SIG, one of the world’s largest providers of carton packaging solutions and filling technology in the food and beverage industry, has gained benefits with the digitization of processes in Brazil, due to the implementation of a radio frequency identification (RFID) solution from iTag Etiquetas Inteligentes. “With the initiative, we have gained productivity and reduced the use of paper within the process, in addition to being able to quickly identify packaging using our digital systems”, says Rômulo Andrade, manager of SIG’s services area in Brazil, who worked together with Carlos Rios, coordinator of SIG’s digital platform.
SIG’s customers are present in more than 65 countries and fill more than 10,000 products in more than 50 categories in the company’s carton packs. This Brazilian RFID project started with a dairy company (learn more at Cooperativa gaúcha melhora eficiência com QR Codes – article in Portuguese), that started receiving RFID tags for better distribution and inventory control – a process monitored by SIG.
According to Carlos Rios, “RFID is being used to complement the traceability system installed at one of our customers, where through labels engraved at our Campo Largo (Parana, Brazilian State) plant, we are able to link the packaging production to its tracking data from plant. Before that, such information needed to be stored in daily books with operational notes ”. GS1’s EPC UHF standard is not in use in this case. “Due to the limited space of each label, we optimize and standardize the information according to our needs.”
Briefly, the RFID process works as follows: at SIG’s Campo Largo (PR) plant, labels are recorded during the operation of the production lines, with information on time and date, line number, type of product, production order and other relevant data for traceability.
“In our client, the readers were already installed in our filling machines, and every time a box of packaging is placed on the machine, its label is automatically read and its information recorded in the database”. The main gain already achieved with RFID, according to Rios, was the possibility of digitizing a part of the traceability process, ensuring that all steps are connected, in addition to greater agility and security, since it is not necessary to use paper in the process. “The middleware is responsible for allocating all the data that make up the system, integrating with the ERP system, aggregating in the boxing system, managing the analysis and releasing tanks for production and products for dispatch.”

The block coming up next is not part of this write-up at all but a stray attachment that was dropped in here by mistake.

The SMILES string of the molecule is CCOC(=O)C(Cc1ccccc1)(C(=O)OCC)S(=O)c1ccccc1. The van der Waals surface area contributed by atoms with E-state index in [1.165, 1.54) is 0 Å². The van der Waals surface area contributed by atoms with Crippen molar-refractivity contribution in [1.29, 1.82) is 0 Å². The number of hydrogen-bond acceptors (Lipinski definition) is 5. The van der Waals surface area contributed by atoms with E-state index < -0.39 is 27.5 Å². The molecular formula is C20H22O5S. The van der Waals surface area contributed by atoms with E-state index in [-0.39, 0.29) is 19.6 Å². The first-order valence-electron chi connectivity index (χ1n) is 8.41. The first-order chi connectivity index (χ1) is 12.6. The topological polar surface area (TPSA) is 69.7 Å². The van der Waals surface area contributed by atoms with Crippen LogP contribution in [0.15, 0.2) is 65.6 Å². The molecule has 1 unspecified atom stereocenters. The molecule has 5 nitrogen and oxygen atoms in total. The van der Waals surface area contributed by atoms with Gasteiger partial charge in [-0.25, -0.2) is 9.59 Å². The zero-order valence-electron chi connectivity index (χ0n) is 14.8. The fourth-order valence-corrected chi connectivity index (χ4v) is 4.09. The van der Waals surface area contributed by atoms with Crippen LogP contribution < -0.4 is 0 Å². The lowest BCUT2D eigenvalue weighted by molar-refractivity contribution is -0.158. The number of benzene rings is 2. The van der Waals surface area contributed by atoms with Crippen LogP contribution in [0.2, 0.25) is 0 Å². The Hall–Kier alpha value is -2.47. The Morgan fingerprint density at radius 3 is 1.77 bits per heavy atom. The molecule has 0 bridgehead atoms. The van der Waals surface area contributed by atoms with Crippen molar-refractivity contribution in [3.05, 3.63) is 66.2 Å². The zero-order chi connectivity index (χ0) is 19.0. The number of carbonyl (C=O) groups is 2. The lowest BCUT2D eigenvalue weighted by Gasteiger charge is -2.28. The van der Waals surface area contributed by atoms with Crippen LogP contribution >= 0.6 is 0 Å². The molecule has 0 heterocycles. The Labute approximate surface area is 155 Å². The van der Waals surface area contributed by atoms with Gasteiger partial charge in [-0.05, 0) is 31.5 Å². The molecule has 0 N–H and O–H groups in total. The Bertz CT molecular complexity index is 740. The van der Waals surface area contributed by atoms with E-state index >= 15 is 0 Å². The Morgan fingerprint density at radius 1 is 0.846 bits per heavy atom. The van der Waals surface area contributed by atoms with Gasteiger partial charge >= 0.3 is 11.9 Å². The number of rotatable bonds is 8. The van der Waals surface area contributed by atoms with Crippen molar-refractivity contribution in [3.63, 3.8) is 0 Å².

“Also through middleware”, explains Andrade, “we update data on the printers that make up the system and read the cameras that identify the packaging on the production line. The system was totally conceived and developed by the Digital Platform team, from SIG, with the initial support of iTag, which provided the software used. “As it was our first project with RFID tags and we did not have a team specialized in the system, the supplier [iTag] helped us to specify the best model to meet our need”, added Rios.
Sérgio Gambim, iTag’s CEO, speaks of the satisfaction of carrying out an implantation in a company like SIG and bringing to practice the positive results of automatic identification and tracking by RFID. “We are proud to develop projects like that of SIG and customers like this that get benefits from RFID tags, because they depend on processes where screening is of paramount importance.” He concluded: “we were invited to design the project for the identification and screening of SIG’s master packaging, where the smaller items go”. According to iTag’s CEO, now his company expects the second evolution of the project. “For us at iTag, every product deserves an RFID tag”, said Gambim.
The RFID readers were installed on the production line, to record information on the labels during the handling of the packaging boxes and also on our filling machines that are installed inside the factories of our customers where the information that was recorded is read. Siemens brand readers were installed at the SIG plant and also at customers. The tags, in turn, are supplied and manufactured by iTag, with a Impinj Monza R6P chip.
“Our system integrates with the customer’s ERP”, explains Rios, “but does not use RFID information in this operation.” The system works with multiple databases, with a local database that synchronizes important information to a cloud database.
“We believe that the use of this RFID technology has brought several benefits to our systems”, adds Andrade, “since we work uniting tools from industry 4.0 with benefits of performance gains and digitization for our customers. The biggest challenge within this context is the cost of non-reusable labels, which has a significant impact on the business, but with technological advances and the increased use of this technology we believe that this cost will be diluted and will become even more accessible over time.”
The main challenges to implement the system, as explained by the SIG team, were related to the size of the labels, application and the development of the reading and identification system, as this is a novelty in the company’s processes. “At SIG, the company’s digital solutions area has full autonomy to make decisions and, in this case, to define the best means to achieve complete traceability for our client. It is a very large and complex project that seeks information from different sources and RFID technology was essential for its success.”
For the future of RFID in the company, Rios says there are other initiatives under study, such as identifying all trucks that transport products so that the entire process is automated so that the industry automatically recognizes when and which truck enters or leaves the factory.